IronKey Exceeds Stringent DoD Requirements for Encryption, Malware Protection and Secure Supply Chain
In direct response to the lifting of the 15-month ban on flash drives by the Department of Defense (DoD), IronKey announced that it has been designated as one of the approved devices for use by Department of Defense personnel.
As one of the only Data At Rest (DAR) USB flash drive vendors, IronKey exceeds the stringent DoD requirements for USB flash media including:
— Onboard anti-virus scanning and active malware defenses
— User initiated read-only mode
— Password-protected access control
— AES 256-bit hardware encryption in CBC mode
— FIPS 140-2 Level 3 validation
— Support for McAfee Device Control Module (DCM)
— Support for CAC/PIV authentication
— Support for the Tresys File Sanitization Tool (FiST)
“Once again, we are empowered with more mobility and efficiency without compromising on security, now that premier portable devices have been approved for use within the agency,” said Craig P. Abod, president of Carahsoft. “Due to the highly sensitive nature of the information we work with, we must strictly enforce security policies to ensure that this data does not fall into the wrong hands, and is not compromised in any way. The combination of the security features, along with the remote tracking capabilities make IronKey a convenient and secure solution that allows us to enforce security policies across these devices from a centralized administrative console.”
From its inception, IronKey has worked closely with the US Department of Homeland Security (DHS) Science & Technology Directorate to develop next-generation crimeware defense technologies. IronKey is a trusted vendor for a number of federal agencies, including FEMA, NATO and the DHS. IronKey is committed to a secure supply chain, and all IronKey devices are designed and manufactured in secure facilities in the United States.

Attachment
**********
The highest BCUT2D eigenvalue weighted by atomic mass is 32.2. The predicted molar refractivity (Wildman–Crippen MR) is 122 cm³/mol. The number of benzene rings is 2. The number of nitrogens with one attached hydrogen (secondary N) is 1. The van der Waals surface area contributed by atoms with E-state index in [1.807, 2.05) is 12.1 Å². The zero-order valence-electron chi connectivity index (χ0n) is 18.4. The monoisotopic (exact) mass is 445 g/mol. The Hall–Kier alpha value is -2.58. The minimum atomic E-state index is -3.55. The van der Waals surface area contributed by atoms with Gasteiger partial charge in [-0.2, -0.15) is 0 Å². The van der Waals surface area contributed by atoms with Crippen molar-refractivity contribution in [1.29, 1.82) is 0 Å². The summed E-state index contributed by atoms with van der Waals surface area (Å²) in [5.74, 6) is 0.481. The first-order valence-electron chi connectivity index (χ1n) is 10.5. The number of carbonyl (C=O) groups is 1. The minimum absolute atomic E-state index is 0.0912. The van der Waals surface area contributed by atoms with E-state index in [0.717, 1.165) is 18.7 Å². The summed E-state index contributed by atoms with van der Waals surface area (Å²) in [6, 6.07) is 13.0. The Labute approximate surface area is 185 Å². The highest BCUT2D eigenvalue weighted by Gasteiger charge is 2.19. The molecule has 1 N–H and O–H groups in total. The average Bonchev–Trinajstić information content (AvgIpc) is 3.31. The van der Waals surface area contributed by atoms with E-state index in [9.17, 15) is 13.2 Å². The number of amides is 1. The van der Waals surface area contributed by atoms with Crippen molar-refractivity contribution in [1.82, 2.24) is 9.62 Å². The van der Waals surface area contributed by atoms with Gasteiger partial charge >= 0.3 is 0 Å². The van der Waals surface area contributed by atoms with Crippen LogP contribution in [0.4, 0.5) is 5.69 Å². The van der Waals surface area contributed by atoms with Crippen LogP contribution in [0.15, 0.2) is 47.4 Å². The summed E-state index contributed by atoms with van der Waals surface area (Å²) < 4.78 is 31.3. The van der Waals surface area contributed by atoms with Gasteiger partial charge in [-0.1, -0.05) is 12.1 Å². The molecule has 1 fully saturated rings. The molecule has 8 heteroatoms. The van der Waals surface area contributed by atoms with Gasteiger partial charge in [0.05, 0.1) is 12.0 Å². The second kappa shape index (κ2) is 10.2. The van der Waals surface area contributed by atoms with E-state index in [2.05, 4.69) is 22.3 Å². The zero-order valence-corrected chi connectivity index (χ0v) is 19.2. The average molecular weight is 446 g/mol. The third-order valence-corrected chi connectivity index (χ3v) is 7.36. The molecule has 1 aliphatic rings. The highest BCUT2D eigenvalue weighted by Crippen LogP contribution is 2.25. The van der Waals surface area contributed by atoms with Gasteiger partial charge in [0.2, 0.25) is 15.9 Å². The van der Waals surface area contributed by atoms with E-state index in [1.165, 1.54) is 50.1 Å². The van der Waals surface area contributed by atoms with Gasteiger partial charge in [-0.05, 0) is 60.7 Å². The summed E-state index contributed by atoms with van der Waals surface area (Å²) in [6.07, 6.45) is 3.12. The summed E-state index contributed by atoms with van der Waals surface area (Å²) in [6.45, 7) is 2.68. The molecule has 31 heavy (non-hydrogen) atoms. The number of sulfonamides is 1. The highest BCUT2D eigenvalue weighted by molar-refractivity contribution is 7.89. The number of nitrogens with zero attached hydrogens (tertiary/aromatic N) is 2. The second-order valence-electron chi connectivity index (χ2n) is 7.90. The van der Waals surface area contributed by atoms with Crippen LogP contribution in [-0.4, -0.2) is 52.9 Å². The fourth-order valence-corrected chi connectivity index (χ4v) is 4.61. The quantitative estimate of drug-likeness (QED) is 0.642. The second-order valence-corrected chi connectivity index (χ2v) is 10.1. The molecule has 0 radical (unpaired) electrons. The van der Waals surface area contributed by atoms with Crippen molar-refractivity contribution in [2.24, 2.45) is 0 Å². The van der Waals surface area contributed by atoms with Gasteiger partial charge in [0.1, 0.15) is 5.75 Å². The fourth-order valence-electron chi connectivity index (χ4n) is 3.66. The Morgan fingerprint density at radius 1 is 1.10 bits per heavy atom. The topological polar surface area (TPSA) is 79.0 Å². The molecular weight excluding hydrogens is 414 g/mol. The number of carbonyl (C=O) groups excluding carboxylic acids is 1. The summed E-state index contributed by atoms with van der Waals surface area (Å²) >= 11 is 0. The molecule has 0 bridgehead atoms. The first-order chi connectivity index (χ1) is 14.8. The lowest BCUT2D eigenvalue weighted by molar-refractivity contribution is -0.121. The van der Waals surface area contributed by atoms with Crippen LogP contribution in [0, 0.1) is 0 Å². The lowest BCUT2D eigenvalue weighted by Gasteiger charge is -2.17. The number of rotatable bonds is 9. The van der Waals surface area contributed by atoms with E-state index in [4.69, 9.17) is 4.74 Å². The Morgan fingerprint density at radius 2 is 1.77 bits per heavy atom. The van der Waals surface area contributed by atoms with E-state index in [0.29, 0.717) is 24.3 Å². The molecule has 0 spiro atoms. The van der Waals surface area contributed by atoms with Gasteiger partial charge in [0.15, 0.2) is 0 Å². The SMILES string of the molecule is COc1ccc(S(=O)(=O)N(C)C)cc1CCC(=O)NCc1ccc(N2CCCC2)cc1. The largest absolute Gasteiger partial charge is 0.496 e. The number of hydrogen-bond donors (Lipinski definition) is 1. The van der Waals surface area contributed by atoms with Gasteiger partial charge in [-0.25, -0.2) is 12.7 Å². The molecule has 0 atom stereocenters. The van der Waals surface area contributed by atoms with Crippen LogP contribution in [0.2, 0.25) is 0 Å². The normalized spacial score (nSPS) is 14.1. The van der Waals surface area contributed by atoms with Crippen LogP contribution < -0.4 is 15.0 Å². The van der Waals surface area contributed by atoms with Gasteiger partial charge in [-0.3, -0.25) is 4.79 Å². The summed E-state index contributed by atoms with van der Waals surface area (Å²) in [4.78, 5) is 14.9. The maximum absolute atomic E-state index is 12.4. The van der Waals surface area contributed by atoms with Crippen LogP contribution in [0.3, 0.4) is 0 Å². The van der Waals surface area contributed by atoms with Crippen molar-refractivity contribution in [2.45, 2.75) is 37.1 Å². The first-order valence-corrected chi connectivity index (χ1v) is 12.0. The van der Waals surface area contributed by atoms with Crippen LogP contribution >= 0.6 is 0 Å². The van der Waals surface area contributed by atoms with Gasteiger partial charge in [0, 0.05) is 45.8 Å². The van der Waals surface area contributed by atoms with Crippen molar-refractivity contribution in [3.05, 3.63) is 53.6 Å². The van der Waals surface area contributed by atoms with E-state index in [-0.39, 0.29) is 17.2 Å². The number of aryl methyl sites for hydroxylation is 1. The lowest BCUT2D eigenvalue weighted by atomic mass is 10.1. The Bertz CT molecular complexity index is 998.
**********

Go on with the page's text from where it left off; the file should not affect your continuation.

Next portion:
“As a security company at the core, we continuously strive to deliver the most secure mobile data solutions to our customers in the federal market,” said David Jevans, CEO at IronKey. “We have taken extensive measures to distinguish our secure drives from conventional portable storage devices, and this DoD approval is a strong validation of our efforts. We are committed to enabling flexibility and mobility, while ensuring that confidential information remains secure, and that government networks are protected.”
Unlike conventional USB flash drives and memory sticks, IronKey government-approved devices provide intelligent secure storage with military-grade hardware encryption, strong, two-factor authentication and on-board security features. IronKey integrates best-of-breed anti-malware scanning technology to prevent malware from infecting IronKey secure storage devices, and then spreading onto networks. IronKey includes the ability to disable the AutoRun capabilities of Microsoft Windows, which can be exploited to infect computers when a compromised USB drive is plugged in.
IronKey devices support one-time password technology including RSA SecurID®, allowing IronKey to be used as a two-factor token, and eliminating the need for federal workers to carry multiple devices. IronKey USB drives can be centrally managed remotely, allowing administrators to track device use, provide automated security and anti-malware updates, and even remotely disable devices in case of loss. With IronKey, organizations can create a trusted access network, with restrictions in place that prevent the drives from mounting on untrusted host systems. IronKey devices have been validated to meet the rigorous government security requirements of FIPS 140-2 Level 3, ensuring that its housing is both tamper-proof and tamper-evident.
Find out why FEMA, the Department of Homeland Security, NATO and other organizations trust IronKey USB flash drives to protect mobile data. For more information on the world’s most secure flash drive or to register for a webcast being held on March 17, 2010 at 2pm EST, visit IronKey at http://www.ironkey.com/dod-ban-lifted.